World Time Zones Map
Most countries have vary simple time zones with only one passing through their country. However, many countries have very complex time zones and time zone rules that even confuse the local residents.
Some of the World's countries most complex time zone borders, setups, and rules include - Australia, Brazil, the U.S. state of Arizona, Russia, the Falkland Islands, small pockets of Canada, Greenland, Antarctica and the island nations(Kiribati, Marshall Islands) along the international date line.
The 24-hour clock is the format of time keeping in which the day runs from midnight to midnight and is divided into unique 24 increments, indicated by the hours passed since midnight, from 0 - 23. This simple time display format is the most commonly used time notation in the world today, and is used by international Data elements and interchange formats standard ISO 8601. In the theater of medicine, the 24-hour clock is generally used in documentation of care as it prevents any time errors as to when events occurred in a operation theater or patient's medical records. It is popularly referred to as “military time” in the United States, Canada, and a handful of other countries where the 12-hour clock is still mostly used by the Military.
A time-of-day format is written in the 24-hour notation in the display form hh:mm (for example 01:23:45) or hh:mm:ss (for example, 01:23:45), where hh (01) is the number of full hours that have passed since midnight, mm (23) is the number of full minutes that have passed since the last full hour, and ss (:45) is the number of seconds since the last full minute. Seconds are generally not used in 24 hour time display by most users. In the case of a leap second, the value of ss may extend to 60. A leading zero is added for numbers under 10. This zero is optional for the hours, but very commonly used in computer apps, where many specs require it (for example, ISO 8601).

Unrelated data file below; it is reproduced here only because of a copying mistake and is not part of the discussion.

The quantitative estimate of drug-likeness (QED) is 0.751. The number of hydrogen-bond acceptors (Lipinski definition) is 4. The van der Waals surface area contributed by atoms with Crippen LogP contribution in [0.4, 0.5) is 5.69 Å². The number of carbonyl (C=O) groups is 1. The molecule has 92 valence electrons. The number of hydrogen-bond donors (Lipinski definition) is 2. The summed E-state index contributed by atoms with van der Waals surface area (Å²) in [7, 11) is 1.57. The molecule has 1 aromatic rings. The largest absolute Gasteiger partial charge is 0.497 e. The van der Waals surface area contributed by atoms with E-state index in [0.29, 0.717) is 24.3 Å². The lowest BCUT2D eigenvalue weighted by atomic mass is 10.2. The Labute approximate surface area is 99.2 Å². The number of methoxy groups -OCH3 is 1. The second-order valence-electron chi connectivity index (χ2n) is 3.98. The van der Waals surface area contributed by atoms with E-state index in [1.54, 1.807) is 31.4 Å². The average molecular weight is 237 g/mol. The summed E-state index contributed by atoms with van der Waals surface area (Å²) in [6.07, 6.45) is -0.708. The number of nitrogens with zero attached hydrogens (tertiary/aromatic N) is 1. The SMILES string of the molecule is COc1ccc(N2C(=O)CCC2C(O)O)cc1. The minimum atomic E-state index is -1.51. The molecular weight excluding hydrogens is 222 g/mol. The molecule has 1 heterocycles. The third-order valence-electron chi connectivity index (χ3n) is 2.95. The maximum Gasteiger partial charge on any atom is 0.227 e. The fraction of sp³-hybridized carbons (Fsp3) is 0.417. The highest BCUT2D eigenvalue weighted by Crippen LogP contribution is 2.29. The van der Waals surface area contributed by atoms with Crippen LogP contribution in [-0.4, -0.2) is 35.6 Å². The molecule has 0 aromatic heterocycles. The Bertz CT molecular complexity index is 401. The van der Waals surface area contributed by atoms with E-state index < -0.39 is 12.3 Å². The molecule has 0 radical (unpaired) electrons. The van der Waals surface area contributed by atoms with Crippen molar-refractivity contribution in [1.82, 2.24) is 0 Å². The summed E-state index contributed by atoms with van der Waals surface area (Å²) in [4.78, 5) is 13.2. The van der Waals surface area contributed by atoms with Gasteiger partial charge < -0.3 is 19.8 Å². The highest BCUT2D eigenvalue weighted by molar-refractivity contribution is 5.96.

Where sub-second resolution is required, the seconds can be displayed in a decimal fraction unit, that is, the fraction part follows a decimal dot or comma, as in 01:22:47.548. The most commonly used divide symbol between hours, minutes, and seconds is the colon, which is also the symbol used in ISO 8601. Recently, in the past, some European countries used the dot on the line as a divider, but most time national standards on notation have been changed to the international standard colon separator. In some usages (including the U.S. military and some computer apps and protocols), no separator is used and times are written simply as "2359".
The 12-hour clock format is a time display in which the 24 hours of the day are divided into two periods: A.M. ( or "before midday") and p.m. ( "after midday"). Each period consists of 12 hours numbered: 12 (acting as zero), 1, 2, 3, 4, 5, 6, 7, 8, 9, 10, and 11. The 24 hour/day cycle starts at 12 A.M., runs through 12 noon (often indicated as 12 P.M.) and at the end of the 24 hour period moves immediately to 12 A.M. of the next day.
The natural day/night division of a calendar day forms the fundamental basis as to why each day is split into two time cycles. Originally these were one time cycle which could be tracked by the position of the Sun (day) followed by one cycle which could be tracked by the Moon and stars (night). This eventually evolved into the two 12-hour periods that started at midnight (A.M.) and noon (P.M.).
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